Confidence Interval for the difference of two means would be used to compare two population means using samples from each. http://www.stat.yale.edu/Courses/1997-98/101/meancomp.htm

Confidence & Prediction Intervals

http://www.cliffsnotes.com/math/statistics/bivariate-relationships/simple-linear-regression (Find at the end)

## Confidence Interval Questions with Z Scores.

If z_{c} is the z value associated with c% then a c% confidence interval for the mean is:

(where X is the actual mean)

Z score = (X-XBar)/ (Standard deviation of sample / Sqrt(# samples))

1.96 = (X-4.32) / (0.17/ Sqrt(25)

Thus, X – 4.32 = 1.96*(0.17/ Sqrt(25) = 0.06664

We say that +/- 0.06664 is the margin of error.

The 95% confidence interval for the mean is 4.25 -> 4.39

### Example

http://www.ltcconline.net/greenl/courses/201/estimation/confintmean.htm

X# random samples.

XBar = Mean value.

S# Standard Deviation

95% confidence for the actual mean. AKA Confidence level.

### Description:

Usually, we do not know the population mean and standard deviation. Our goal is to estimate these numbers. The standard way to accomplish this is to use the sample mean and standard deviation as a best guess for the true population mean and standard deviation. We call this “best guess” a *point estimate*.

We are not only interested in finding the point estimate for the mean, but also determining how accurate the point estimate is. The Central Limit Theorem plays a key role here. We assume that the sample standard deviation is close to the population standard deviation (which will almost always be true for large samples).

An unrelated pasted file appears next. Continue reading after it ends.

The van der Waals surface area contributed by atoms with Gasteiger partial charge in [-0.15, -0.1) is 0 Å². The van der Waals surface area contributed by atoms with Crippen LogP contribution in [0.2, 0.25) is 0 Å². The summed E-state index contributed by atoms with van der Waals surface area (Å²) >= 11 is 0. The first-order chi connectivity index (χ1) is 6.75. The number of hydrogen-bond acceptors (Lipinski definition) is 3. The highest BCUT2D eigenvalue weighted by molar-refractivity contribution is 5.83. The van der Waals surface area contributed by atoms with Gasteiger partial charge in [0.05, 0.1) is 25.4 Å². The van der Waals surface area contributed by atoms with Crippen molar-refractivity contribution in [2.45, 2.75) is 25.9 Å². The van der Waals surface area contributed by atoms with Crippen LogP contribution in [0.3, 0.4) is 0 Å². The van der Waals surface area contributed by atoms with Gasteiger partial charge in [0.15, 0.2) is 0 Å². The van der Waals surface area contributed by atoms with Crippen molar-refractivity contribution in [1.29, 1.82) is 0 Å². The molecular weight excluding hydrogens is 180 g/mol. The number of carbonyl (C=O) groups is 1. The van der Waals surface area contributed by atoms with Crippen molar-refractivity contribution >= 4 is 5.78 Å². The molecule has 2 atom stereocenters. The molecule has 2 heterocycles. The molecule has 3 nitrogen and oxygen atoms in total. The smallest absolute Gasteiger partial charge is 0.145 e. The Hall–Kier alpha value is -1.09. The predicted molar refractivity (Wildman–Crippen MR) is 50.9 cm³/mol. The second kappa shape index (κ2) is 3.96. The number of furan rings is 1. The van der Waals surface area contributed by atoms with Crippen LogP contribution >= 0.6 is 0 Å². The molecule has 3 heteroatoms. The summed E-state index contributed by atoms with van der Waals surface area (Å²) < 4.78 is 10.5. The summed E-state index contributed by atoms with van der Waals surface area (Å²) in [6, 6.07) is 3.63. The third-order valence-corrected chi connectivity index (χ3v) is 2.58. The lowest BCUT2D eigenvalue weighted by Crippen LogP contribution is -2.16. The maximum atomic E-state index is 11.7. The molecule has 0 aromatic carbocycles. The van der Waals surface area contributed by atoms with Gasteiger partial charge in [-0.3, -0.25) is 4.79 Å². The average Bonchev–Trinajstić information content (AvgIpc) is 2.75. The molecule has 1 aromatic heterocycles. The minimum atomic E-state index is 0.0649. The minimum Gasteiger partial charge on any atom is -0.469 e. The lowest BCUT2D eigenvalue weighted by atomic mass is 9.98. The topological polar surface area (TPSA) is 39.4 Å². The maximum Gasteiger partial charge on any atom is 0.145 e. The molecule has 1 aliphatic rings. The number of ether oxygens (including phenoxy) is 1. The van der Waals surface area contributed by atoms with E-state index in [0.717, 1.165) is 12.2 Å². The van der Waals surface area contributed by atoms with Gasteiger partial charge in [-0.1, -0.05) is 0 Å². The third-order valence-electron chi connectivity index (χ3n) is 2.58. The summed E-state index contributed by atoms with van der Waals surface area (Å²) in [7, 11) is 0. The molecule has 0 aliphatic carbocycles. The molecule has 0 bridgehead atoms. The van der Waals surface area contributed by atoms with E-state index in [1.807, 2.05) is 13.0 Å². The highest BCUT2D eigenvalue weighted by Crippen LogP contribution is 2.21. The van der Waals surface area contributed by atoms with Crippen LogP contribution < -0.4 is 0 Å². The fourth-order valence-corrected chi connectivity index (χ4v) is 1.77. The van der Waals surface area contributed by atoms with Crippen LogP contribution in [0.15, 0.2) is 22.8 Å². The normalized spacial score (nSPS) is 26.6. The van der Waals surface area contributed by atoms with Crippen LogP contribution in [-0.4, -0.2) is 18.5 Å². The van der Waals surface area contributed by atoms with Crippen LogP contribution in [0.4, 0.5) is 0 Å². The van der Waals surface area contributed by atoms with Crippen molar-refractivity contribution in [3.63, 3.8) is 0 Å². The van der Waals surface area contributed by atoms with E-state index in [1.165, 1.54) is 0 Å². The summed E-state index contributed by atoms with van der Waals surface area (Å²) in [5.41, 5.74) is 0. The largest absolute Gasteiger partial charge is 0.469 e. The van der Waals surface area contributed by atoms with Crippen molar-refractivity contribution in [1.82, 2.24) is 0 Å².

### Solution:

We can use x to provide a point estimate for m. How accurate is x as a point estimate? We construct a *95% confidence interval for **m** *as follows. We draw the picture and realize that we need to use the table to find the z-score associated to the probability of .025 (there is .025 to the left and .025 to the right).

We arrive at z = -1.96. Now we solve for x:

Z score = (X-XBar)/ (Standard deviation of sample / Sqrt(# samples))

x – 14 x – 14

-1.96 = =

2/ 0.28

Hence

x – 14 = -0.55

We say that 0.55 is the *margin of error*.

We have that a 95% confidence interval for the mean clarity is

(13.45,14.55)

In other words there is a 95% chance that the mean clarity is between 13.45 and 14.55.

In general if z_{c} is the z value associated with c% then a c% confidence interval for the mean is

## Example 2

Try applying Normal Z transform.

Z 1= Xi – Xbar / Std Dev = 175 – 194 / 11.2 = -1.7 : Z1 score is 0.0446

Z 2= Xi – Xbar / Std Dev = 225 – 194 / 11.2 = 2.77 : Z2 score is 0.9972

Now subtract Z1 from Z2 : 0.9972 – 0.0446 = 0.9526 : This is 95.26%

## Also See:

How to Calculate a Sample Size Given Standard Deviation, Confidence Interval and Margin of Error.

## Other Confidence Interval Problems

http://www.ltcconline.net/greenl/courses/201/estimation/homeworkHandout/handout.htm

## ASQ Six Sigma Black Belt Exam Confidence Interval Questions

**Question: **Which of the following describes the 95% confidence interval of a 20% absentee rate in a department with 30 people?

(A) 6% to 34%

(B) 8% to 32%

(C) 13% to 27%

(D) 17% to 23%

**Answer:** A 6% to 34%.

This is a confidence intervals for proportion question. p + or – Z (α/2) * SQRT( (p*(1-p))/n )

p = 0.2

α = 5% (Use this to look up the Z Score on the Z table.)

n = 30

p + or – Z (α/2) * SQRT( (p*(1-p))/n )

0.2 + or – Z (5%) * SQRT( (0.2*(1-0.2))/30 )

0.2 + or -1.96 * SQRT( 0.0053)

0.2 + or – 0.1431

0.2 + 0.1431 = 0.3431 => 34.31% => Round down to 34%

0.2 – 0.1431 = 0.05686 => 5.68% => Round up to 5%

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